In 1975, Congress passed the Magnuson-Moss Warranty Act as a means of providing comprehensive information to consumers about their rights under product warranties. It is important to note once again that companies are not required to provide written warranties on their products. If they do, however, they are subject to the regulations spelled out under Magnuson-Moss.
Oral warranties are not covered by Magnuson-Moss, nor are warranties on services or commercial products. Only written warranties on consumer goods are covered. The company issuing the warranty (the warrantor) or the seller must meet three basic requirements under the Act:
- The warranty must be designated as either full or limited.
- The warranty must be written in a single document that is clearly written and easy to understand.
- The warranty must be readily available for inspection where the product covered is being sold.
Anyone who offers a written warranty is prohibited from disclaiming or modifying implied warranties. In other words, consumers are protected under the implied warranty of merchantability no matter how broad or narrow the scope of the written warranty. The only exception is that the company can restrict the duration of an implied warranty to match that stated in a written limited warranty. If a company offers a three-year limited warranty on a product, for instance, it is permissible to limit the implied warranty to three years as well.
Magnuson-Moss prohibits companies from including tie-in sales provisions in its warranties. In other words, the company cannot state that owners of product X must use only product X accessories or have the product serviced at specific locations. However, companies can void a warranty if the consumer has it serviced or repaired inappropriately or incorrectly. Moreover, if the company can prove to the FTC that its products must be serviced or maintained through tie-in services, the FTC may waive this requirement.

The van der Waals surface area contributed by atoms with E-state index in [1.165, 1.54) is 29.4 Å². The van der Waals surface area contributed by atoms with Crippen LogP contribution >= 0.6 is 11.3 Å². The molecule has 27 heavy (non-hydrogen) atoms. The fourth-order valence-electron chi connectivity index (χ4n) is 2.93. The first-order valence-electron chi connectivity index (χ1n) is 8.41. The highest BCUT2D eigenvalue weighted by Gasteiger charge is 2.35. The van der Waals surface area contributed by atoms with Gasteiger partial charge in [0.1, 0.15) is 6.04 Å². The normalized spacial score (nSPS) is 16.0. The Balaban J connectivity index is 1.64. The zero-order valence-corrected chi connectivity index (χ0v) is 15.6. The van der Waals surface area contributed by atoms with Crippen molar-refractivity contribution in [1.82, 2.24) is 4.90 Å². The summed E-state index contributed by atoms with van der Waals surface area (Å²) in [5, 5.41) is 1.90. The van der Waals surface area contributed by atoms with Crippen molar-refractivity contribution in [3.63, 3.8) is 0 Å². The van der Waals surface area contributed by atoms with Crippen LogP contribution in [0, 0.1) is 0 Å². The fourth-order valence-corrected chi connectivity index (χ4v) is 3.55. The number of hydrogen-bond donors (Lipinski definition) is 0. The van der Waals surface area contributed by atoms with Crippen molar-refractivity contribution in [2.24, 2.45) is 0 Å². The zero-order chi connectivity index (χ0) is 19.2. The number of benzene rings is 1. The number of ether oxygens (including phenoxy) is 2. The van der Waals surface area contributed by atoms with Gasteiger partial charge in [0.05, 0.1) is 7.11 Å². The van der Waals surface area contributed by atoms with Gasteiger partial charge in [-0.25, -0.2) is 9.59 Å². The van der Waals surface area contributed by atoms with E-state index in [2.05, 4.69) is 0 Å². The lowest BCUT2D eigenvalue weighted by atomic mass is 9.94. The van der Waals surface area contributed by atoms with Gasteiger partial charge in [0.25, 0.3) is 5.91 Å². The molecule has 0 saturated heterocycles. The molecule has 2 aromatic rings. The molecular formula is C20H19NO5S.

No deceptive or misleading terms are permitted in a written warranty under Magnuson-Moss. A common example is a warranty covering moving parts in an item that has no moving parts. Moreover, the company cannot claim to offer services that it either cannot or will not provide.
Magnuson-Moss makes breach of warranty a violation of federal law and allows plaintiffs to recover court costs and reasonable attorney’s fees. In general, most warranty-related lawsuits are brought in state courts, but class action suits can be brought in federal court. This is not to say that Magnuson-Moss has litigation as its goal. Rather, the goal is to make companies think carefully before they breach a warranty.
Under Magnuson-Moss, companies can include a provision in their warranties that requires customers to attempt to resolve warranty disputes through informal means (informal in the sense that they do not require the same rules of evidence and procedure as found in a courtroom). These informal means are known as dispute resolution mechanisms. For a company to be able to require this option, it has to meet certain requirements as stated in the FTC’s Rule on Informal Dispute Settlement Procedures. The “rule” is actually a set of guidelines that requires the company to provide a means of resolution that is adequately funded and staffed to resolve disputes quickly, free of charge to customers, able to gather all necessary facts and make decisions independently, and audited annually to ensure compliance. This function can be performed by a third party (such as the Better Business Bureau) or by employees specifically on staff to handle warranty disputes objectively. Among the means of settling the dispute can be conciliation, mediation, and arbitration; if either party is still dissatisfied, the matter can still be brought to court.
While having an informal dispute procedure in place eliminates the necessity of going to court, it is clearly still enough of a burden on a company that it makes more sense to offer clear-cut warranties and honor them.